As for the aerial roots, if there are no live roots that are in the medium and sticking to the medium, I'd say wrapping some moss around the aerial is a good idea, to keep them from drying too quickly.

As for the growth going into the medium, I'd do nothing, it will most likely find which way it should be growing and redirect itself.
Thanks. Yes, in regards to the roots: no unfortunately there are not many roots and they're not that long so certainly not in the medium. The thing is that I waiting way too long to repot and the old medium had gone bad and there weren't many roots left to save, they'd all rotten. So I'm starting anew. It's been a couple of months since I repotted it though, I must say new root growth is very slow.

---------- Post added at 09:52 AM ---------- Previous post was at 09:50 AM ----------

Quote:
Originally Posted by Veksa View Post
For a new growth I would put a large flat piece of bark underneath it, and orient it toward the light, so it will grow upwards. Also clear pot may not be a good idea.
Thanks, I didn't actually think about the pot though, clear or not clear. I sort of changed all my pots to clear, because I had heard that's better, at least one can see how the roots are doing and if the medium is dry or still wet. Anyway I guess that's practical as most of my orchids are Phalaenopsis.

---------- Post added at 09:56 AM ---------- Previous post was at 09:52 AM ----------

Quote:
Originally Posted by Ray View Post
You can repot the plants and stake them into a more vertical orientation. I cannot tell you how many times I've used a piece of stiff wire to form a loop around the plants to keep them that way as they grew.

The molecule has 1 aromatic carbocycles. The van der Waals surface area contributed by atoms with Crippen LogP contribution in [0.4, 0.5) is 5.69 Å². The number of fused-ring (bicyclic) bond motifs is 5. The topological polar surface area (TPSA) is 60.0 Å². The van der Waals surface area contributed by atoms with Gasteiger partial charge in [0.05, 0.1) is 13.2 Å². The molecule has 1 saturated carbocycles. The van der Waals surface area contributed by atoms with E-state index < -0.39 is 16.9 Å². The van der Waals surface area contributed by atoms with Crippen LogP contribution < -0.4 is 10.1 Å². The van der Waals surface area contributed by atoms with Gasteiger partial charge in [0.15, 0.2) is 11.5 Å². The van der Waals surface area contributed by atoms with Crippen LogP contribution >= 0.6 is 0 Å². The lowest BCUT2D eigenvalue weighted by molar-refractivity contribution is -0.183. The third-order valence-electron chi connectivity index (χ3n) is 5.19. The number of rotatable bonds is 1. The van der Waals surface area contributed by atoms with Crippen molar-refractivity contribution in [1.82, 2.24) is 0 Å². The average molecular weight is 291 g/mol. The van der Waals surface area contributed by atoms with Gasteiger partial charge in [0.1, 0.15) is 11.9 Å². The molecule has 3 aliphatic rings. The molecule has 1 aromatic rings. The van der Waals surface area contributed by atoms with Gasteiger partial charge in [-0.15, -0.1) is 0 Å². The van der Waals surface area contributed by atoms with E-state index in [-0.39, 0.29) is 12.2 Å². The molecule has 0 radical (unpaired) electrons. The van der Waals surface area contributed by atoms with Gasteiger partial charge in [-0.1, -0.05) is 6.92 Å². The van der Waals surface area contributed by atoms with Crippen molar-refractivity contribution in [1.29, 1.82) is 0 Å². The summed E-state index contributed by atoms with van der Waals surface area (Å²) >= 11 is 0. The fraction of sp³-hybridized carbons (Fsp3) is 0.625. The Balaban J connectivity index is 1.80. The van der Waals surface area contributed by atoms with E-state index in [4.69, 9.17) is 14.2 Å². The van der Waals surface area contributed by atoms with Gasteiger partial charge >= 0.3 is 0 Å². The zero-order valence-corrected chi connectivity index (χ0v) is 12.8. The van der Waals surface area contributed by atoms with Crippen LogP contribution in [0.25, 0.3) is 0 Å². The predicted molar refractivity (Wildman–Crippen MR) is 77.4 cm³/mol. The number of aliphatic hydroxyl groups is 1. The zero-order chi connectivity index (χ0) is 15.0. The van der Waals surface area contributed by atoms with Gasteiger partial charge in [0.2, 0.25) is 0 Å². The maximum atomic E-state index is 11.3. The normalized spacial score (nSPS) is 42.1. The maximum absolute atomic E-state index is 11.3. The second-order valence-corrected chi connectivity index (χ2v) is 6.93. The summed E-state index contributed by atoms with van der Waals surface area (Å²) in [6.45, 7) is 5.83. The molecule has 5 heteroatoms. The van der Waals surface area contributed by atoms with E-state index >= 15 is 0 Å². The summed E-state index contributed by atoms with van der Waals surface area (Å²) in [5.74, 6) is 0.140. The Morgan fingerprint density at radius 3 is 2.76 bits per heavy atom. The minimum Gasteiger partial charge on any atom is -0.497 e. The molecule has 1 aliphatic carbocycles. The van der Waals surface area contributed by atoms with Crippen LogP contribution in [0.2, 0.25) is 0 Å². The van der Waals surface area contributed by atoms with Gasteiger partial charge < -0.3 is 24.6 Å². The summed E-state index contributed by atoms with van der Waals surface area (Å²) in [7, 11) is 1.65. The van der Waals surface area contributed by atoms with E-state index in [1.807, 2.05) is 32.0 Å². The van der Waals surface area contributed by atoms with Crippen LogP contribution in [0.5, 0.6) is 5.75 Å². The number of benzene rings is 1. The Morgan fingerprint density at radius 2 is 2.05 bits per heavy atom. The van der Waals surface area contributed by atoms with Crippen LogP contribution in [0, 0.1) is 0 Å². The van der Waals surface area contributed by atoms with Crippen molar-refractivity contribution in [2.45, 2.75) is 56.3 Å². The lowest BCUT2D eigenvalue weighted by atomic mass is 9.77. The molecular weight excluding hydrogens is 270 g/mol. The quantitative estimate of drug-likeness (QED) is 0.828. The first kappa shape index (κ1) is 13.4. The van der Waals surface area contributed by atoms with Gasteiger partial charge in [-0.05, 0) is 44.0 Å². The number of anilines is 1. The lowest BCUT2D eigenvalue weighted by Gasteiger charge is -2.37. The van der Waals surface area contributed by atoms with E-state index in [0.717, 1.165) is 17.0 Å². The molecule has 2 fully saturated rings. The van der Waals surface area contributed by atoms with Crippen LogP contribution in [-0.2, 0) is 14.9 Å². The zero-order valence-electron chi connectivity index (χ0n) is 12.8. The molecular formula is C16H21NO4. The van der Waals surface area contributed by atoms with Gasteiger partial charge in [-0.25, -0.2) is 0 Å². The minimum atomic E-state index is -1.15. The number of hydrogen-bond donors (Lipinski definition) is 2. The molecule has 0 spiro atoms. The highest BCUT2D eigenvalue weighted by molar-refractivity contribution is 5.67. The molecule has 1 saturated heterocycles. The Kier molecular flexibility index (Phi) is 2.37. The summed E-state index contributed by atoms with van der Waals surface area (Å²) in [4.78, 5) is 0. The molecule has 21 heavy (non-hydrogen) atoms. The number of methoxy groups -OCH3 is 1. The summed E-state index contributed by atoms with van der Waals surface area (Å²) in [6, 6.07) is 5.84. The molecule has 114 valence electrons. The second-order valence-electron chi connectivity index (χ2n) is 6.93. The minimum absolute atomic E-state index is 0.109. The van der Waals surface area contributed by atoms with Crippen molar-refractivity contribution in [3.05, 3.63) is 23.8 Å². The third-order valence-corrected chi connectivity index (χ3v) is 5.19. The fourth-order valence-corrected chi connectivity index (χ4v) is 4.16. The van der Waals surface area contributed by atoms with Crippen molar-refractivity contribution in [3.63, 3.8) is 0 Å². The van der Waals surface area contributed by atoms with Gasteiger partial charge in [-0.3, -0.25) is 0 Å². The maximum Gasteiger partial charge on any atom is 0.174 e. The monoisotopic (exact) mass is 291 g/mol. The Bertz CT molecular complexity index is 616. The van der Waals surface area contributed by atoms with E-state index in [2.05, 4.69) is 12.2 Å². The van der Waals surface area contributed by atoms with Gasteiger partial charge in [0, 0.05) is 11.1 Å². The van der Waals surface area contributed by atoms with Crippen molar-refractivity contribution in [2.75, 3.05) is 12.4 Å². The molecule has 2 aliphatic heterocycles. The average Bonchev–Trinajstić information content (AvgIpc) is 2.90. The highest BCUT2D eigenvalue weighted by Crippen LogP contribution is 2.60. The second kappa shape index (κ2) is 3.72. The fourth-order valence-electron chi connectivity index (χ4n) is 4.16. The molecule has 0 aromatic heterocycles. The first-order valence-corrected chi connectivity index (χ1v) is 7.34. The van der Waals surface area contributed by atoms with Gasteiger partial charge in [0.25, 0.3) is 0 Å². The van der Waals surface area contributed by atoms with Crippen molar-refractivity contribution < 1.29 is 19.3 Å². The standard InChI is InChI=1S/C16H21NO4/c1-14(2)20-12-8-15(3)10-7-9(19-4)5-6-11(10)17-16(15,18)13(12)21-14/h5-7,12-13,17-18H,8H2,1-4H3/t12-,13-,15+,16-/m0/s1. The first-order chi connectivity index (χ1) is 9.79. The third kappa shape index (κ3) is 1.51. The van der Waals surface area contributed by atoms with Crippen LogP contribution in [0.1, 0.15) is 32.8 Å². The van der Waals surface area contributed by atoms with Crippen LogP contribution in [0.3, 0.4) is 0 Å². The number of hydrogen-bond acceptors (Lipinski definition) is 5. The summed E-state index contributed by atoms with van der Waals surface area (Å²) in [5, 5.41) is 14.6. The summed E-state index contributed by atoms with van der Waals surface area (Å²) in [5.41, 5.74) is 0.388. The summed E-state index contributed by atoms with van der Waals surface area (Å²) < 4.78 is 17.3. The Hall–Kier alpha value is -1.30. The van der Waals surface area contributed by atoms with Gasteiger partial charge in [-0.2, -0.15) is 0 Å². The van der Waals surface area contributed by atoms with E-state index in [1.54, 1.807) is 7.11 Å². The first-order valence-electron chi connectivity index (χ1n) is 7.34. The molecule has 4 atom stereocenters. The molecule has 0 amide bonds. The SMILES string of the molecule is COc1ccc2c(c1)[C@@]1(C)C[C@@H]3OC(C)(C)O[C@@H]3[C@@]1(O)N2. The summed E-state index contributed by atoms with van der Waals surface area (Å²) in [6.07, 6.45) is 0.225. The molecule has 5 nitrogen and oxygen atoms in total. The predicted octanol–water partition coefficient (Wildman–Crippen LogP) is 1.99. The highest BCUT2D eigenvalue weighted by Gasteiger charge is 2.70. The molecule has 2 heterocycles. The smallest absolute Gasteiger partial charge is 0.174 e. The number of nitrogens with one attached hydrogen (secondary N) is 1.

Take a piece of stiff wire and stick it in the pot, pushing it to the bottom, so it's firm. At the point where the wire reaches about 2/3 of the way up the plant (you may have to play with the height), make a 90-degree bend. Reshape the horizontal part of the wire into a loop around the plants.

The fact is, some plants are climbers, some prefer to spread horizontally, and some vertically. We just have to deal with it.
Thanks. I'm so excited that I got so many replies and so soon. Thank you this is handy, I'll see what I can do. Yeah, it was my fault repotting was way over due and I let this Brassia grow out of it's pot, I guess it had no other choice but to grow sideways.

I'm so excited though to see the first new growth. To be honest, I repotted it months ago and nothing seemed to be happening. No new roots, nothing... Is this normal? Do Brassias grow very slow?
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  #6  
Old 09-27-2019, 01:09 PM
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I'd do as Ray said, and repot more vertically just to start. On first picture, the pbulb with no leaf? Go ahead and redistribute so that pbulb is further down in media, others have a more vertical growth. Probably same with the other, but I can't see the whole plant. Work toward orienting the newest lead, not the tail end of it.

Yes, they'll be a little slower, because you just divided them. The new growth is encouraging and means it'll start taking off soon. And as stated, wrangle them around a little.

And I encourage clear pots, especially with newer growers for that very reason... you can see better what's going on below the media. I don't have anything that's not in a clear container of some sort. Except for a Cymb in a wastebasket container, but that's not on point for this venue.
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Old 09-27-2019, 02:08 PM
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As long as you can keep them hydrated (a bit of moss around the aerial roots is a good idea) they're fine that way. In fact, I have found that Brassias tend to want to climb out of the pot, grow better (with roots all over the place) once they have escaped over the edge. I have concluded that the plants that grow like crazy after escaping the pot didn't want to be there in the first place... and are candidates for baskets or mounting. (Brassias are mostly too big to manage easily on a mount, think of a basket as a three-dimensional mount). Minimal medium, just enough to maintain hydration.